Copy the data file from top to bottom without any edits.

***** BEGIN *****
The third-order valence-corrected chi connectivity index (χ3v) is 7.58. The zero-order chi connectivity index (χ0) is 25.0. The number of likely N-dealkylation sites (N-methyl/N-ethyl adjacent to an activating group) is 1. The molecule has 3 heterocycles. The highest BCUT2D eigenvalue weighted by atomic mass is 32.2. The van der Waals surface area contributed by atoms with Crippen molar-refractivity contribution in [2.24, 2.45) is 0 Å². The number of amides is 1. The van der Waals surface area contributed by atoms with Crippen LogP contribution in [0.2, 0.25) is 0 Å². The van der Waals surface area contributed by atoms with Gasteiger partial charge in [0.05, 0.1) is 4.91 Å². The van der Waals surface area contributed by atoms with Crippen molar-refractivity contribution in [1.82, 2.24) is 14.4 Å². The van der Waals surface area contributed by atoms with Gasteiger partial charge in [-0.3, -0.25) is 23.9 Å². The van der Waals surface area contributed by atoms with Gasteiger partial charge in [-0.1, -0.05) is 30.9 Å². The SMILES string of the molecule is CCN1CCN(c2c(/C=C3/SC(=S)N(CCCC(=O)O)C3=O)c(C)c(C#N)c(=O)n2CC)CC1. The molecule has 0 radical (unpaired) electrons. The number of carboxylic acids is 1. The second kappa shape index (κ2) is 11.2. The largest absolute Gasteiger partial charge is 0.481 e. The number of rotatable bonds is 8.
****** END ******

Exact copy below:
The third-order valence-corrected chi connectivity index (χ3v) is 7.58. The zero-order chi connectivity index (χ0) is 25.0. The number of likely N-dealkylation sites (N-methyl/N-ethyl adjacent to an activating group) is 1. The molecule has 3 heterocycles. The highest BCUT2D eigenvalue weighted by atomic mass is 32.2. The van der Waals surface area contributed by atoms with Crippen molar-refractivity contribution in [2.24, 2.45) is 0 Å². The number of amides is 1. The van der Waals surface area contributed by atoms with Crippen LogP contribution in [0.2, 0.25) is 0 Å². The van der Waals surface area contributed by atoms with Gasteiger partial charge in [0.05, 0.1) is 4.91 Å². The van der Waals surface area contributed by atoms with Crippen molar-refractivity contribution in [1.82, 2.24) is 14.4 Å². The van der Waals surface area contributed by atoms with Gasteiger partial charge in [-0.3, -0.25) is 23.9 Å². The van der Waals surface area contributed by atoms with Gasteiger partial charge in [-0.1, -0.05) is 30.9 Å². The SMILES string of the molecule is CCN1CCN(c2c(/C=C3/SC(=S)N(CCCC(=O)O)C3=O)c(C)c(C#N)c(=O)n2CC)CC1. The molecule has 0 radical (unpaired) electrons. The number of carboxylic acids is 1. The second kappa shape index (κ2) is 11.2. The largest absolute Gasteiger partial charge is 0.481 e. The number of rotatable bonds is 8.